By Liam Martin ’10
Every year in English classes across the country, students are required to read books many of which are, quite frankly, boring.
These books, put rather indelicately by some as having been written by “dead white guys,” are assigned because they are considered to be “classics.”
In American Literature class, it is professed that we are being taught the history of American literature, but that assertion is at best a gross misrepresentation of the truth. What we are being taught is the history of American literary fiction, along with those few works of science fiction or fantasy that have managed to escape from the intellectual ghetto into which speculative fiction has been placed.
This is a nearly universal bias in the academic world, extending from high school to college and beyond.
We are made to read Hawthorne and Eliot, but Asimov and Heinlein are strangely absent. We are assigned Twain and Fitzgerald, but not a mention is made of Herbert or Le Guin. An entire literary movement, speculative fiction, has been almost completely ignored—perhaps because it produces works which the average person can read without having to have learned the proper techniques for decoding the pretentious obscurities of literary fiction.
We are taught about the modernists of the early twentieth century, but not about the futurists of the golden age of science fiction.
One undesirable effect of this one-sided presentation of literary history is a general impression on the part of students that books are boring and difficult to understand, and that reading is something to be done for homework and not for recreation.
Of course, assigning books like Isaac Asimov’s “Foundation,” Robert A. Heinlein’s “The Moon is a Harsh Mistress,” or Arthur C. Clarke’s “Childhood’s End”—all of which are excellently written, well-crafted stories that provide ample material for philosophical speculation and class discussion—might not solve this problem.
I know from personal experience the mere fact that a book was assigned by a teacher may sometimes be enough to discourage me from reading it. But I certainly think it would be a step in the right direction.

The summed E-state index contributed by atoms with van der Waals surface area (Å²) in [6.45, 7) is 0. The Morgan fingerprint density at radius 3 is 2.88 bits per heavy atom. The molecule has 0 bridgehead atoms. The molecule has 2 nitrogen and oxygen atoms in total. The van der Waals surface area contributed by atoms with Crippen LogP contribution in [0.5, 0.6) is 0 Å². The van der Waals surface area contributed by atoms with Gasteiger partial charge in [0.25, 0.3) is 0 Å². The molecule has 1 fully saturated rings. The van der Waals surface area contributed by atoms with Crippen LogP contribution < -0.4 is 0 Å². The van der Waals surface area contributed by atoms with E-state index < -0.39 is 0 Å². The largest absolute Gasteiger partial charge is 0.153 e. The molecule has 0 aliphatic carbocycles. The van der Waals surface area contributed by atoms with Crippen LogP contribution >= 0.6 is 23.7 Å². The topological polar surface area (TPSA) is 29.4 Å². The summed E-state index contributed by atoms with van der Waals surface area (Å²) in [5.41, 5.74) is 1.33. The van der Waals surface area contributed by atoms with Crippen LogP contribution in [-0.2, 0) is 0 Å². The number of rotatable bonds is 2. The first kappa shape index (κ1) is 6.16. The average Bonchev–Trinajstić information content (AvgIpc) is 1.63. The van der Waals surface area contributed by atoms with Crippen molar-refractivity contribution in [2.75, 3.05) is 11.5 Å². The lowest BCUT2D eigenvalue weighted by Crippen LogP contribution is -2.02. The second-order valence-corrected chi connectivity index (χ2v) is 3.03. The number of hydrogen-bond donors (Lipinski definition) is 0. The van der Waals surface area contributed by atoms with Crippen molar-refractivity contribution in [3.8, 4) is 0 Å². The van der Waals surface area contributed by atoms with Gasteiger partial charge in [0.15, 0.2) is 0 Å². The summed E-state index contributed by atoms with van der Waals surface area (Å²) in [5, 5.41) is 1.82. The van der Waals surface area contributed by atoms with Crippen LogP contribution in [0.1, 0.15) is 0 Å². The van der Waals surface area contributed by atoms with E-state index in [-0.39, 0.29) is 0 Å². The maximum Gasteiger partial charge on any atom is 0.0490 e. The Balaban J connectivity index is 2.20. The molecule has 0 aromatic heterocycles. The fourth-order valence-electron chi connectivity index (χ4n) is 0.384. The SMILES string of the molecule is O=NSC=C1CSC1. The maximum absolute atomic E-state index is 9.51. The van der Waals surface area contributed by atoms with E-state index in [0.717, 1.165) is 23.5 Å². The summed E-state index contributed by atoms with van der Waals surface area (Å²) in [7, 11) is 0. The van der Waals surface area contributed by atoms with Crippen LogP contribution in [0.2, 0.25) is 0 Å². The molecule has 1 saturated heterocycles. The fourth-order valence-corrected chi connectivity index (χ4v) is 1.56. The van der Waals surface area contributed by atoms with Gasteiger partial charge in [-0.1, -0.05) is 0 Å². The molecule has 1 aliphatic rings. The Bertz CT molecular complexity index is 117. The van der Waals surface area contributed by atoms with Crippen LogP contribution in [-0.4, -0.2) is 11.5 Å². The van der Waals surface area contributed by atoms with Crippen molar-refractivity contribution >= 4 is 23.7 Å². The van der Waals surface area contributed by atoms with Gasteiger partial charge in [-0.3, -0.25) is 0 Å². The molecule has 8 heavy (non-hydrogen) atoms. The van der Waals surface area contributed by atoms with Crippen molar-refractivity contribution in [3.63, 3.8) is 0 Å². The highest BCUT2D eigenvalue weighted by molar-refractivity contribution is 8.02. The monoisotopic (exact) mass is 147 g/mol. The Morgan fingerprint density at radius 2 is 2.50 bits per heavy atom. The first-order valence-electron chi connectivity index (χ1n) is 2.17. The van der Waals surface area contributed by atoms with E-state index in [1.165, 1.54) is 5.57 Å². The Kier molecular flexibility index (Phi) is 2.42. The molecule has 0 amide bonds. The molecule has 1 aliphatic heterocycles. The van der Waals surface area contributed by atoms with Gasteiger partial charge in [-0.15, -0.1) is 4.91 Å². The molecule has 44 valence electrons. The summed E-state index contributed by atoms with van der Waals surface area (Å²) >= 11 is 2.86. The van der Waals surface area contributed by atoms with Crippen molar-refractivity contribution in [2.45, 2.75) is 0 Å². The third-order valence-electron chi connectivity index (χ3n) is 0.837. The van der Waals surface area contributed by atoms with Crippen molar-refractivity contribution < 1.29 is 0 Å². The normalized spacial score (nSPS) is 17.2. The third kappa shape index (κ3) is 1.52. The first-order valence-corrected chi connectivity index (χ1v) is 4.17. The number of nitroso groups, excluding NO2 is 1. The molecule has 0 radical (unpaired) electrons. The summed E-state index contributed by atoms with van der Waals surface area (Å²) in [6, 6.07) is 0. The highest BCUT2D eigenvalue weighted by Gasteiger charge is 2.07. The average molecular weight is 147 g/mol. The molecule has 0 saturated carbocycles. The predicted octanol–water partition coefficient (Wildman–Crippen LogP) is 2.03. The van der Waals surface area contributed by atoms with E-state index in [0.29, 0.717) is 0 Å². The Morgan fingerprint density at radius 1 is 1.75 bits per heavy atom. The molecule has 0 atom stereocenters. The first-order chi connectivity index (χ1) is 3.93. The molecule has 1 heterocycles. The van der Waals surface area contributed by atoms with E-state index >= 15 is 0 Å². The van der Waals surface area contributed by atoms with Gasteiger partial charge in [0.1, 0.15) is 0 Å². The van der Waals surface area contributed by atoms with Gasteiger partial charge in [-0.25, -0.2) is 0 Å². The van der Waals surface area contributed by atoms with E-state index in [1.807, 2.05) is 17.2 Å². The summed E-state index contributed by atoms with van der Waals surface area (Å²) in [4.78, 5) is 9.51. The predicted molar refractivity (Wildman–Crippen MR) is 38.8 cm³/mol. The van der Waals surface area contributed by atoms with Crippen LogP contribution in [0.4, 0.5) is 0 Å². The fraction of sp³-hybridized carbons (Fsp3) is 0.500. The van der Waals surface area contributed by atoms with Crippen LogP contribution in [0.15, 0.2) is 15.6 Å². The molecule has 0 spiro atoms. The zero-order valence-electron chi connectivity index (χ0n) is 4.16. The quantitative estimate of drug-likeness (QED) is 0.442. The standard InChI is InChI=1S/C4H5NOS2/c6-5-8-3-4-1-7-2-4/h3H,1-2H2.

Many teachers at Brophy have made this step, or begun to make it, choosing books beyond the already generally accepted “Fahrenheit 451” and “Slaughterhouse 5.”
Mr. Scott Middlemist ’87, the chair of the English department, has for two years assigned freshmen the science-fiction novel “Ender’s Game,” by Orson Scott Card.
“I chose it because it deals with many of the ‘Grad at Grad’ themes we discuss, and because I loved the book and thought students would as well,” Mr. Middlemist said. “I believe that many genres can work well in the classroom, as long as they focus on the main theme being discussed.”
He has also had students read “The Once and Future King” by T.H. White for 15 years, and taught William Gibson’s “Neuromancer” for two years.
No doubt other teachers also have and will continue to assign the occasional work of speculative fiction, but my concern is that a large portion of literary history is being treated as if it doesn’t exist, or isn’t good enough to be taught in the classroom.
Eliot and the modernists wanted to raise literature to the highest denominator, and they raised it so high that a reader cannot understand what they’re talking about without spending years in college learning to “appreciate” its “true genius.”
So I say give us a History of Speculative Fiction class, and let us read books by authors who care more about writing compelling literature than about showing off how smart they are.